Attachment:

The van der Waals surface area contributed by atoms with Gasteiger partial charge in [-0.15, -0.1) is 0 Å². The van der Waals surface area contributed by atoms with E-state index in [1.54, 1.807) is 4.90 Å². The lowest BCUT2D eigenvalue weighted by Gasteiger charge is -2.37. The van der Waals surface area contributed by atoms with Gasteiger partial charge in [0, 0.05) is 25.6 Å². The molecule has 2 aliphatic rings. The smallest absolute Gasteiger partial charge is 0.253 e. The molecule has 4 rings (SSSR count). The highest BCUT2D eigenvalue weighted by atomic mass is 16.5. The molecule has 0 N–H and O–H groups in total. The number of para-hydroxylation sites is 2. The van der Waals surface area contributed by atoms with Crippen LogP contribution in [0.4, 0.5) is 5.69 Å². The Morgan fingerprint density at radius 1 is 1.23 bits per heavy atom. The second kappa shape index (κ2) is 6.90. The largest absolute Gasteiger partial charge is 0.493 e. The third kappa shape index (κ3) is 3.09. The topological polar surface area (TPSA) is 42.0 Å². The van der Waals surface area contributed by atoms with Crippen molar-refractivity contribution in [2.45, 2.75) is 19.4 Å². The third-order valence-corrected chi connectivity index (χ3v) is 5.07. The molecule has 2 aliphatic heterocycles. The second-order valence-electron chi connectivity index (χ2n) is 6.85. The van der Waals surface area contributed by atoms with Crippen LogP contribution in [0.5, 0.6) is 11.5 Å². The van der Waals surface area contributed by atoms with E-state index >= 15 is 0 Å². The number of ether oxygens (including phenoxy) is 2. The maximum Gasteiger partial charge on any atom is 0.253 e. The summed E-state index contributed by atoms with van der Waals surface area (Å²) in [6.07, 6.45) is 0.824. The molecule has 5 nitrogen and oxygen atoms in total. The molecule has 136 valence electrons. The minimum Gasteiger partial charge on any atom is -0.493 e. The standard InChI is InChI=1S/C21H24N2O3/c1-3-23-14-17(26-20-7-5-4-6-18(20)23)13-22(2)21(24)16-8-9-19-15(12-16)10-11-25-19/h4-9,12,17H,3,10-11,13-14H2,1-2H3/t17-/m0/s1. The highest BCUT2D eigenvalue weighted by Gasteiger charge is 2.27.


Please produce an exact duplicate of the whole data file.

The van der Waals surface area contributed by atoms with Gasteiger partial charge in [-0.15, -0.1) is 0 Å². The van der Waals surface area contributed by atoms with E-state index in [1.54, 1.807) is 4.90 Å². The lowest BCUT2D eigenvalue weighted by Gasteiger charge is -2.37. The van der Waals surface area contributed by atoms with Gasteiger partial charge in [0, 0.05) is 25.6 Å². The molecule has 2 aliphatic rings. The smallest absolute Gasteiger partial charge is 0.253 e. The molecule has 4 rings (SSSR count). The highest BCUT2D eigenvalue weighted by atomic mass is 16.5. The molecule has 0 N–H and O–H groups in total. The number of para-hydroxylation sites is 2. The van der Waals surface area contributed by atoms with Crippen LogP contribution in [0.4, 0.5) is 5.69 Å². The Morgan fingerprint density at radius 1 is 1.23 bits per heavy atom. The second kappa shape index (κ2) is 6.90. The largest absolute Gasteiger partial charge is 0.493 e. The third kappa shape index (κ3) is 3.09. The topological polar surface area (TPSA) is 42.0 Å². The van der Waals surface area contributed by atoms with Crippen molar-refractivity contribution in [2.45, 2.75) is 19.4 Å². The third-order valence-corrected chi connectivity index (χ3v) is 5.07. The molecule has 2 aliphatic heterocycles. The second-order valence-electron chi connectivity index (χ2n) is 6.85. The van der Waals surface area contributed by atoms with Crippen LogP contribution in [0.5, 0.6) is 11.5 Å². The van der Waals surface area contributed by atoms with E-state index >= 15 is 0 Å². The number of ether oxygens (including phenoxy) is 2. The maximum Gasteiger partial charge on any atom is 0.253 e. The summed E-state index contributed by atoms with van der Waals surface area (Å²) in [6.07, 6.45) is 0.824. The molecule has 5 nitrogen and oxygen atoms in total. The molecule has 136 valence electrons. The minimum Gasteiger partial charge on any atom is -0.493 e. The standard InChI is InChI=1S/C21H24N2O3/c1-3-23-14-17(26-20-7-5-4-6-18(20)23)13-22(2)21(24)16-8-9-19-15(12-16)10-11-25-19/h4-9,12,17H,3,10-11,13-14H2,1-2H3/t17-/m0/s1. The highest BCUT2D eigenvalue weighted by Gasteiger charge is 2.27.